Wobbler - From Silence to Somewhere. 2017 Norway

For any number of legitimate reasons I can lay out, it wasn't until November that I heard my first new album of 2017. And that one album was Wobbler's 4th opus From Silence to Somewhere. But what a way to ring in the new year! 11 months belated perhaps, but it doesn't matter because I can say with a certain amount of confidence this will be album of the year for me. It's currently in the running for album of the decade. Of course not everyone will agree to such an assessment, but as I write this, it maintains the top spot on Gnosis, ProgArchives, and RYM (for the style progressive rock that is - only #42 overall, but impressive all the same). For the same reasons Anglagard finds themselves under the bus on occasion, so will Wobbler: It's an old sound brought forth. Oh my though - we're talking an album that goes toe to toe with the best of 1972. From Silence to Somewhere is Wobbler living up to their potential - and then some. I've been a fan since Hinterland first hit the shelves, and had no problem with its, and successor/predecessor Afterglow, obvious Anglagard/Sinkadus worship. Wobbler took an odd turn on Rites of Dawn, circling The Yes Album wagon and draining it completely of all its assets. Though one can't blame the band for taking advantage of Andreas Wettergreen Strømman Prestmo's strong resemblance to Jon Anderson.

But what of From Silence to Somewhere? Well it's pretty much progressive rock perfection, that's what. I've stated this phrase before, but it bears repeating: If you find yourself not enjoying this album, then it's time to reassess your love of classic progressive rock. At a bare minimum I can say this as a matter of fact, rather than opinion: This is what I look for when hearing progressive rock. At this stage of my life, it's rare I want to hear an album more than 2 times straight before moving on to the next one in the stack. With From Silence to Somewhere, it's all I wanted to hear for days on end. I came back to it in the same way I would revisit Close to the Edge as a young teenager. Each time the album would reveal more about itself. Like a John Le Carre novel, it twists and turns in various directions, keeping you guessing even though you already know the outcome. And the sound is so perfect. Thick and wedgy and luscious. You just want to bathe in it.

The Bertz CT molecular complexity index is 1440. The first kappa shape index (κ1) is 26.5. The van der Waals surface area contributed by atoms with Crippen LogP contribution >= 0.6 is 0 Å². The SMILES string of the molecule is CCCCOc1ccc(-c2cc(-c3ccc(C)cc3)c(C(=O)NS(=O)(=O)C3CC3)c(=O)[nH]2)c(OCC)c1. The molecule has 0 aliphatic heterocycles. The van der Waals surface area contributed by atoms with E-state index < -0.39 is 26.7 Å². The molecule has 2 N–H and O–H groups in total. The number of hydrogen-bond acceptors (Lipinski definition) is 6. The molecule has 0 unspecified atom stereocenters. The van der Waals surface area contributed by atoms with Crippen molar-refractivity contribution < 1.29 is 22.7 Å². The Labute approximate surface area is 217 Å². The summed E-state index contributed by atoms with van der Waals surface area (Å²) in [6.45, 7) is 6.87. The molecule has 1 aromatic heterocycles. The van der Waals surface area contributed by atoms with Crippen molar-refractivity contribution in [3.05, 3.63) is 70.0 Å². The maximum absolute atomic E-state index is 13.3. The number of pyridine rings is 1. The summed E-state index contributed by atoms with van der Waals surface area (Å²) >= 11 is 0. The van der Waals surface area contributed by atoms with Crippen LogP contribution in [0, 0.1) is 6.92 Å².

The 21 minute title track and the closer 'Foxlight' are just merely great. But it's within the depths of the album you find the 2 gems that are lifetime achievements. The moody introspective 'Rendered in Shades of Green' is the definition of a piano and mellotron soaked instrumental. The melancholic feel of a misty windswept Scottish countryside. Then blasting out of the gates comes the piece de resistance 'Fermented Hours' sounding every bit like Il Balletto di Bronzo tackling 'Gates of Delirium'. Every metal band worth their leather strap would love to create this kind of intensity, and yet it's done through an obvious progressive rock lens. Breathtaking.

After the album is finished, there's only one thing left to do. Hit Play again. And again.

Personal collection
CD: 2017 Karisma

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